I know what it’s like to be new in an area, to feel like a stranger, like you certainly do not belong. The odd looks because of how different you look, the whispers because of your accent. I am no stranger to all that. Even then, I have been very fortunate. Having grown up in Kenya where English was the main language of instruction in schools, my move to the United States was not as challenging, at least not linguistically.
Yet every day, thousands of refugee immigrants have to navigate their new worlds without the benefit of the local language. It breaks my heart every time I go to the supermarket or a public office and see an immigrant struggling to express themselves, or being conscious of how much they stand out, as they struggle with the delicate balance of choosing to blend in and maintaining their identity.
Before COVID I was an informal volunteer within the Saint Louis, Missouri, East African refugee community. I spent time helping with language, going to the store, finding government offices, etc. As rewarding as that experience was, it was also just as heartbreaking. I have seen first-hand how debilitating and humiliating the language barrier can be. The blank looks on their faces when they do not understand what the person serving them is saying or that very important phone call they just received. Or the embarrassment they feel as the other person says,” could you please repeat that,” for the fourth time.
When refugees arrive in Saint Louis The International Institute of St. Louis does a fantastic job to facilitate their resettlement. They help them find work, housing, show them how to catch buses, and even go as far as teaching them basic English to enable them to navigate their new life. (By the way, if you are looking for a fantastic organization to donate to, this is one. Please visit https://www.iistl.org/ to do so).
Nonetheless, when real life starts, and social workers are no longer at their beck and call, when they get to their areas of employment, or begin taking their children to school and have to read reports or letters sent to them, the challenge begins. Without the help of a trusted friend to help them traverse the maze of documents and reports, they resort to depending on their children. As we all know, if the report is not good, very few children will own up to what is going on. More than that, no parent wants to feel like they are dependent on their children.
Despite these humiliating challenges, most refugee immigrants that I have met and worked with, do not complain, rather they simply express gratitude for the opportunity to be in a safer place, to have a roof over their heads and food on the table. For most of them, these challenges are nothing compared to what they have been through. Living in the camps for decades under deplorable conditions not even counting the horrors of wars that they experienced was no walk in the park. Yet they ask for nothing but to have the opportunity to start a new life in a safer world.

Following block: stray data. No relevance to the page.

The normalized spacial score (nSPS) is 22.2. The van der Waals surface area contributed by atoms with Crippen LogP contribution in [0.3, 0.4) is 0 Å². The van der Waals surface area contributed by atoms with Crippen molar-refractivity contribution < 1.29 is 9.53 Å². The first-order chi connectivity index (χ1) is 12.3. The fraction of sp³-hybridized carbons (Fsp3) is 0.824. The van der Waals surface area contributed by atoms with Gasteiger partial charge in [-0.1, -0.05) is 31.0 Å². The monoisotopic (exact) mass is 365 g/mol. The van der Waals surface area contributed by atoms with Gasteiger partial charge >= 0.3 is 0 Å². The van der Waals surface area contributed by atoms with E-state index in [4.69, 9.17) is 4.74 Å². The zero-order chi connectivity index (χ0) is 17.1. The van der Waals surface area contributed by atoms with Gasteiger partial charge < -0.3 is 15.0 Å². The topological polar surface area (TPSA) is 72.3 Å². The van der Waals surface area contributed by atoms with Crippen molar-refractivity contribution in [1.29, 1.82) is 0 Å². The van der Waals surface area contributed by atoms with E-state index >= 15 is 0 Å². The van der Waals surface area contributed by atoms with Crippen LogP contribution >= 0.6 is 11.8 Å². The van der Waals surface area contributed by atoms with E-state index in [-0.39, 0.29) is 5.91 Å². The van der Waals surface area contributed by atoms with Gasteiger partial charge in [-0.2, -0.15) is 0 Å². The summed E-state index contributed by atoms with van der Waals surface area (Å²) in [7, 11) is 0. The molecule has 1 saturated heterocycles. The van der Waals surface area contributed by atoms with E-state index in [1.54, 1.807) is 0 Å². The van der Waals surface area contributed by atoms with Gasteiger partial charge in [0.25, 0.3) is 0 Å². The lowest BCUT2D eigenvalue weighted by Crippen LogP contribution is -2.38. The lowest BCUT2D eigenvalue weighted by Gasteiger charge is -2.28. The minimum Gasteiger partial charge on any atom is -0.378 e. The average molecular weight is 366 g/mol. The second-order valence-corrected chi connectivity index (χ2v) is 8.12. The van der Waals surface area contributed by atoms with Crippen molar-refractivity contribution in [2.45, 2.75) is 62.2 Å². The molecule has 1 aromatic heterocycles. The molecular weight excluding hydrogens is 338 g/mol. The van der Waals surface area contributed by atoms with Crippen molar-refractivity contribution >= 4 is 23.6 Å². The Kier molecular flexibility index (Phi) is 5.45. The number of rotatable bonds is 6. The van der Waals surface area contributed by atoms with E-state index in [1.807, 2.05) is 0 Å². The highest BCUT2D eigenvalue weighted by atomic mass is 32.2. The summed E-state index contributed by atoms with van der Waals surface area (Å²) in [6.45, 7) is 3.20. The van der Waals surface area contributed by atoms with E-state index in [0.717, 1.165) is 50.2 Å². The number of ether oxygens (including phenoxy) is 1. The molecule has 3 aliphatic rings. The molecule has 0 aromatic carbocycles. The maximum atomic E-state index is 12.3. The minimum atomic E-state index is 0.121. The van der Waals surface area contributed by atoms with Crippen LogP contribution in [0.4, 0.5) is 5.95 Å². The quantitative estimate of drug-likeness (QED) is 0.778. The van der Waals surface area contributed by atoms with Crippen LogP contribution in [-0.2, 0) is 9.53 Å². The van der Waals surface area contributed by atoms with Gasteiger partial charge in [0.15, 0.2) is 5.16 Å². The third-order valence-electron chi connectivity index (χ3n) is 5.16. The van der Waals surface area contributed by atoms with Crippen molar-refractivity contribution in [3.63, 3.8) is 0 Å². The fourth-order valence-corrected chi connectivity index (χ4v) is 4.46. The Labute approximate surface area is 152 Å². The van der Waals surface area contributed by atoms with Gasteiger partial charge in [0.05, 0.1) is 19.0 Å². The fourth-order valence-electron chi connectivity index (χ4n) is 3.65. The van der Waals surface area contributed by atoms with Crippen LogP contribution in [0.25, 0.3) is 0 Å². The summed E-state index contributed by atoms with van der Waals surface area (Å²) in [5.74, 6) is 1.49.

It is this attitude that pushes me to want to do more. Working as a language service provider has given me first-hand experience with how powerful language is. To see the deep emotions in their eyes as they realize for the first time in a long time, that someone understands what they are saying and that, they can finally understand that letter they just received from their employer and aid agency.
As an East African who lives in the US, who has had the privilege of knowing the language beforehand, it is my honor to assist those who have not been so fortunate. I hope that more employers and government agencies continue to think about the linguistic needs of their immigrant employees. That said, you do not have to be an employer or a government agency to make a difference. You can begin by increasing awareness of the refugees and their countries of origin, learn a greeting, or how to say your name. Believe me, that hello in their language will make someone's day better. At the end of the day, we are all human and what we seek most is to belong.
If you would like to provide translated your employees in any East African language or would like to learn Swahili, KWS language services is happy to help. Just email us at firstname.lastname@example.org or you can simply visit us at www.kwslanguageservices.com